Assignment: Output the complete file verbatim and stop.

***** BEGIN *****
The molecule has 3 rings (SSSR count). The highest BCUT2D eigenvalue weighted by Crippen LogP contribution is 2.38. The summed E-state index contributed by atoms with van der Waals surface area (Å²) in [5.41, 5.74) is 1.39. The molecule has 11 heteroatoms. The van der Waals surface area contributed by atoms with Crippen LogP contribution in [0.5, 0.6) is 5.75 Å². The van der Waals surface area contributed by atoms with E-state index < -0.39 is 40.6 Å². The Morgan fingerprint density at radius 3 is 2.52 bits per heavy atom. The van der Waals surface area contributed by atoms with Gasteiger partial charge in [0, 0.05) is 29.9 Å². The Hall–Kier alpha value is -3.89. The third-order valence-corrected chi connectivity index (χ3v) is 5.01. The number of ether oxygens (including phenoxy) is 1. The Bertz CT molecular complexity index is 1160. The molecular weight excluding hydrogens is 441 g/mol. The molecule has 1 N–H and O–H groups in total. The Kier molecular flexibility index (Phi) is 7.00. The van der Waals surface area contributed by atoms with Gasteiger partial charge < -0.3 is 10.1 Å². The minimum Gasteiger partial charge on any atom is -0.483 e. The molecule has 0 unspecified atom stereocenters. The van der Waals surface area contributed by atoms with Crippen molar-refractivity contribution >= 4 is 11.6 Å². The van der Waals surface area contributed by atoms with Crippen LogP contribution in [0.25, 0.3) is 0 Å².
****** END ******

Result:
The molecule has 3 rings (SSSR count). The highest BCUT2D eigenvalue weighted by Crippen LogP contribution is 2.38. The summed E-state index contributed by atoms with van der Waals surface area (Å²) in [5.41, 5.74) is 1.39. The molecule has 11 heteroatoms. The van der Waals surface area contributed by atoms with Crippen LogP contribution in [0.5, 0.6) is 5.75 Å². The van der Waals surface area contributed by atoms with E-state index < -0.39 is 40.6 Å². The Morgan fingerprint density at radius 3 is 2.52 bits per heavy atom. The van der Waals surface area contributed by atoms with Gasteiger partial charge in [0, 0.05) is 29.9 Å². The Hall–Kier alpha value is -3.89. The third-order valence-corrected chi connectivity index (χ3v) is 5.01. The number of ether oxygens (including phenoxy) is 1. The Bertz CT molecular complexity index is 1160. The molecular weight excluding hydrogens is 441 g/mol. The molecule has 1 N–H and O–H groups in total. The Kier molecular flexibility index (Phi) is 7.00. The van der Waals surface area contributed by atoms with Gasteiger partial charge < -0.3 is 10.1 Å². The minimum Gasteiger partial charge on any atom is -0.483 e. The molecule has 0 unspecified atom stereocenters. The van der Waals surface area contributed by atoms with Crippen molar-refractivity contribution >= 4 is 11.6 Å². The van der Waals surface area contributed by atoms with Crippen LogP contribution in [0.25, 0.3) is 0 Å².